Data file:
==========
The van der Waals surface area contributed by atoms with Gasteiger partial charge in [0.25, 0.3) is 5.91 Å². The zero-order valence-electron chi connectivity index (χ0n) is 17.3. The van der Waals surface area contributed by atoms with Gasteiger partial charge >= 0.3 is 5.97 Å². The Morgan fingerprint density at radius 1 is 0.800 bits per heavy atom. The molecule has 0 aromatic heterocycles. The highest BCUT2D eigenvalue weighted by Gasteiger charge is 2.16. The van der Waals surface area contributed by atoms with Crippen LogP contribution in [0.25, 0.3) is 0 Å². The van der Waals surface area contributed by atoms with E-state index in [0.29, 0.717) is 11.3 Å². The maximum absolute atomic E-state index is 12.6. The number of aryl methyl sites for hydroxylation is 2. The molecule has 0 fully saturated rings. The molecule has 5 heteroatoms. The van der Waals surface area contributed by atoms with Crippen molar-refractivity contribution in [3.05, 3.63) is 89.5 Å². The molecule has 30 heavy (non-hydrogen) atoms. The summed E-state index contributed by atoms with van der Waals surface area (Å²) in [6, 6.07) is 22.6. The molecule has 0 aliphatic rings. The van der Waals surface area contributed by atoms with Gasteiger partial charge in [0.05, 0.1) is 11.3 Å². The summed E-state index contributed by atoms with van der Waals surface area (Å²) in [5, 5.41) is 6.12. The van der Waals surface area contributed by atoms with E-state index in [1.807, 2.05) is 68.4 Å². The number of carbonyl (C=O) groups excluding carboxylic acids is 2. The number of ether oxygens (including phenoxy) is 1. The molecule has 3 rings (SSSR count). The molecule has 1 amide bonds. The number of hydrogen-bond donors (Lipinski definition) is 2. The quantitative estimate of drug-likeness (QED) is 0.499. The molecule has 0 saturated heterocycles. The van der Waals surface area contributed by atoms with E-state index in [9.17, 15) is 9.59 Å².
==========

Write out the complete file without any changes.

The van der Waals surface area contributed by atoms with Gasteiger partial charge in [0.25, 0.3) is 5.91 Å². The zero-order valence-electron chi connectivity index (χ0n) is 17.3. The van der Waals surface area contributed by atoms with Gasteiger partial charge >= 0.3 is 5.97 Å². The Morgan fingerprint density at radius 1 is 0.800 bits per heavy atom. The molecule has 0 aromatic heterocycles. The highest BCUT2D eigenvalue weighted by Gasteiger charge is 2.16. The van der Waals surface area contributed by atoms with Crippen LogP contribution in [0.25, 0.3) is 0 Å². The van der Waals surface area contributed by atoms with E-state index in [0.29, 0.717) is 11.3 Å². The maximum absolute atomic E-state index is 12.6. The number of aryl methyl sites for hydroxylation is 2. The molecule has 0 fully saturated rings. The molecule has 5 heteroatoms. The van der Waals surface area contributed by atoms with Crippen molar-refractivity contribution in [3.05, 3.63) is 89.5 Å². The molecule has 30 heavy (non-hydrogen) atoms. The summed E-state index contributed by atoms with van der Waals surface area (Å²) in [6, 6.07) is 22.6. The molecule has 0 aliphatic rings. The van der Waals surface area contributed by atoms with Gasteiger partial charge in [0.05, 0.1) is 11.3 Å². The summed E-state index contributed by atoms with van der Waals surface area (Å²) in [5, 5.41) is 6.12. The van der Waals surface area contributed by atoms with E-state index in [1.807, 2.05) is 68.4 Å². The number of carbonyl (C=O) groups excluding carboxylic acids is 2. The number of ether oxygens (including phenoxy) is 1. The molecule has 3 rings (SSSR count). The molecule has 1 amide bonds. The number of hydrogen-bond donors (Lipinski definition) is 2. The quantitative estimate of drug-likeness (QED) is 0.499. The molecule has 0 saturated heterocycles. The van der Waals surface area contributed by atoms with E-state index in [9.17, 15) is 9.59 Å².